Australian children’s shows Totally Wild, Crocamole and Scope will move from Peach to Shake, airing alongside popular international series such as PAW Patrol, SpongeBob SquarePants, Dora the Explorer and Bubble Guppies.
“Our children’s programming block on Peach reaches 200,000-plus kids each week but we haven’t done anything to promote it because we’re putting everything into Shake,” Mr Monaghan said. “By [expanding our children’s programming] we expect to attract new advertising revenue.”
Last year, Ten’s parent company CBS re-merged with media conglomerate Viacom, giving Ten access to US reality programs including Ex on the Beach and Catfish: The TV Show.
“A lot of that content is quite edgy and loud, which is the opposite of what we offer on Peach and Bold,” Mr Monaghan said. “When we transition from children’s to adult’s programming at 6pm, we’ll do it softly with something like a children’s drama. We’ll give parents time to put their kids to bed before we transition to [more risque series].”
Shake’s prime time schedule includes The Daily Show With Trevor Noah, Lip Sync Battle, Inside Amy Schumer, Drunk History and Comedy Central Roasts.
Mr Monaghan declined to specify Shake’s target audience share or its exact launch date in September. “We have moderate expectations,” he said. “We’ll let the channel bed in before we expect to see our audience share increase.”
Rod Prosser, Network Ten’s chief sales officer, said the 25-54 demographic generates significantly more revenue than the 55-plus demographic.
“Our network and shows skew younger which puts us in a great position to capitalise on the revenue-rich demographics,” Mr Prosser said. “The fourth channel allows us to strengthen our under-50s programming proposition and capture advertising dollars from brands that target the younger demographics. We’re particularly excited about the prospect of welcoming back advertisers who have been shifting their marketing spend to tech and social video platforms.”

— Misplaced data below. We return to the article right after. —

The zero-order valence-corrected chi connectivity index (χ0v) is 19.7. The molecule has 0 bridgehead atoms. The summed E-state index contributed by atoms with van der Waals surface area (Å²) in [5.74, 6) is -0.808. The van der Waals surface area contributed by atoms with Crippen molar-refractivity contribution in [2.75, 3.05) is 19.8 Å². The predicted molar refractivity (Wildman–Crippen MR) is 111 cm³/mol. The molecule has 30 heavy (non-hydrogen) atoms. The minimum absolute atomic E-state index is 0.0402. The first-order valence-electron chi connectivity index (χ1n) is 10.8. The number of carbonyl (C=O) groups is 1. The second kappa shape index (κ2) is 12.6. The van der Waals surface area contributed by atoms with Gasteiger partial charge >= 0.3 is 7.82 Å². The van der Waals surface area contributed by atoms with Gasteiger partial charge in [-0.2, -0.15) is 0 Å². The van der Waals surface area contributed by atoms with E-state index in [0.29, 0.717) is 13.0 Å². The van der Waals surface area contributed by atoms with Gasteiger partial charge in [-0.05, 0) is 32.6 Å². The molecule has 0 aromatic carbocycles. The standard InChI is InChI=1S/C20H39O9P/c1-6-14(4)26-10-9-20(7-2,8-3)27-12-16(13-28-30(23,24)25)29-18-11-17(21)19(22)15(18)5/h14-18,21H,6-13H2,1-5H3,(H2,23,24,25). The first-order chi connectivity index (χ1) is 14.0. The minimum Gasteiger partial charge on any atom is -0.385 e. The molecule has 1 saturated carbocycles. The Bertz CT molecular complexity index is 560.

Between January and June, in the 6pm to 10.30pm time slot, Ten recorded an under-50 commercial audience share of 30.8 per cent: its best result since 2011. Flagship programs including MasterChef, Survivor, The Project, Have You Been Paying Attention? and I’m a Celebrity Get Me Out Of Here are all up significantly compared to last year.
But the coronavirus pandemic has triggered the biggest advertising slump in more than two decades, making it harder for media companies to monetise their audiences. Earlier this month, Ten booked a loss of $227 million in the 2019 calendar year and on Friday Nine warned of a 3 to 8 per cent decline in underlying earnings for the 2019/20 financial year.
“So much has gone right and wrong for the industry at the same time,” Mr Monaghan said. “The revenue position has been difficult but we’re happy with our ratings at Ten.”
Mr Monaghan said Ten may consider commissioning a small number of new Australian programs for Shake after the channel launches.
Michael Lallo is a senior culture writer at The Age and The Sydney Morning Herald.